One of my readolutions for this year was to read more than 25% non-fiction. So far, my log records an even split – who knew?! Here are a few of my current preoccupations.
Madeline Levine’s Ready or Not: Preparing Our Kids to Thrive in an Uncertain and Rapidly Changing World (2020) is in my stack thanks to the NYTimesBookReview. But it’s hard to imagine a more timely read. I wish I could pass this copy around (our library duedates have been suspended until the system reopens) because even though I didn’t even have to wait in a queue for it, her philosophy and approach is not only relevant but essential in today’s “rapidly changing world”.
One of the central tenets of her approach is to cultivate qualities like curiosity and flexibility in children, so it’s not surprising that there are no bullet-point lists here, no jounallingassignments, no textboxes or bolded type catch-phrases here. She urges parents to think rather than simply react—so self-help readers should look elsewhere—but there is an abundance of useful information and it’s presented so clearly that it’s easy to envision the strategy that could emerge from the studies and statistics she presents.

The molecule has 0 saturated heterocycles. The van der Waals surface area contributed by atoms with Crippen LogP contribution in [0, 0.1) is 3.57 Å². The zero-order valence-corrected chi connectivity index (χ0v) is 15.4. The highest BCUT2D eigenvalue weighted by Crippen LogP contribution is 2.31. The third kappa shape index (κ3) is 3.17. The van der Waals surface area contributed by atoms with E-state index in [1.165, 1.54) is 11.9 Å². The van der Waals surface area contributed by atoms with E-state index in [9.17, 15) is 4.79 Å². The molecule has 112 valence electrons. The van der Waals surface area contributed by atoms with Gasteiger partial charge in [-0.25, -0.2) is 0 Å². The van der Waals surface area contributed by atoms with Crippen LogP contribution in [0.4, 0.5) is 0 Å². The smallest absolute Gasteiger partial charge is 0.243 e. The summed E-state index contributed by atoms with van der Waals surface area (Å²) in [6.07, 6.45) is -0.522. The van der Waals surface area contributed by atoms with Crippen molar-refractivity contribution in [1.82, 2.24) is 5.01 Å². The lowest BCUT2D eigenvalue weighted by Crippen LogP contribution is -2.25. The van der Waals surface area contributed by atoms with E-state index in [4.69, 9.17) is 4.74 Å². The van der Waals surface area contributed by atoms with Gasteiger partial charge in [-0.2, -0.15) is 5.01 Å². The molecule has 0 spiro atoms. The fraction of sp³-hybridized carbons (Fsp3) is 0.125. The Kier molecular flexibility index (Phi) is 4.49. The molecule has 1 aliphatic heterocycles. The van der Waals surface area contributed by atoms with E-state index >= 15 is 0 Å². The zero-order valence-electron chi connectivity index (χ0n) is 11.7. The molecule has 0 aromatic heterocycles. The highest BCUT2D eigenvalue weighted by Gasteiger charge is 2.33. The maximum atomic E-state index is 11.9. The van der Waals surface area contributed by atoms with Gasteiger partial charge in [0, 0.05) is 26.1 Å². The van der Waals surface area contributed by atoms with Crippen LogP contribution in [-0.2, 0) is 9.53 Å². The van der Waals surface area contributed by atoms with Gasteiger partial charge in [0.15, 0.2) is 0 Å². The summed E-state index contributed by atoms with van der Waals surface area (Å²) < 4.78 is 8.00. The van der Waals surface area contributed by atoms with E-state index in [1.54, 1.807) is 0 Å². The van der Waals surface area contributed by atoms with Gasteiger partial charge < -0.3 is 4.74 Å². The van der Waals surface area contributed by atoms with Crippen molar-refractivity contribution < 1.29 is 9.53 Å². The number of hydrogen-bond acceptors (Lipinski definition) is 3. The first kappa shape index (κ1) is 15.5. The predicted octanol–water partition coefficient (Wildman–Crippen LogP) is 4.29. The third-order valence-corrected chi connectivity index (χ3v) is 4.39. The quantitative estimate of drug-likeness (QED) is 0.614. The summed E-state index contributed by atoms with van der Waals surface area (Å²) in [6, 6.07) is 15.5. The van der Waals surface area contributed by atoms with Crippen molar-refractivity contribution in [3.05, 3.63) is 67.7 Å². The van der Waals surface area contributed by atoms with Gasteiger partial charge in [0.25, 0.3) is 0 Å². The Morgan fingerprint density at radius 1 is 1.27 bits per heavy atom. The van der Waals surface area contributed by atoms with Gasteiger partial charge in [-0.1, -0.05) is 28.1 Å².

Rumer Godden’s A House with Four Rooms (1989) is the second volume of her autobiography, picking up where A Time to Dance, No Time to Weep (1987) left off. How fortunate I felt, to have requested and picked up both volumes from the library before it closed mid-March.
There is very little overlap with the volume she wrote with her sister about their earliest experiences as children in India, Two Under the Indian Sun (1966). In fact, the trio makes for an ideal reading experience because the more overt storytelling in the sisters’ volume creates a sense of intimacy, which she secures in the autobiographical volumes, which are arranged in essays on various themes. When I’ve explored all four of the titular rooms, I’ll delve into Anne Chisholm’s biography.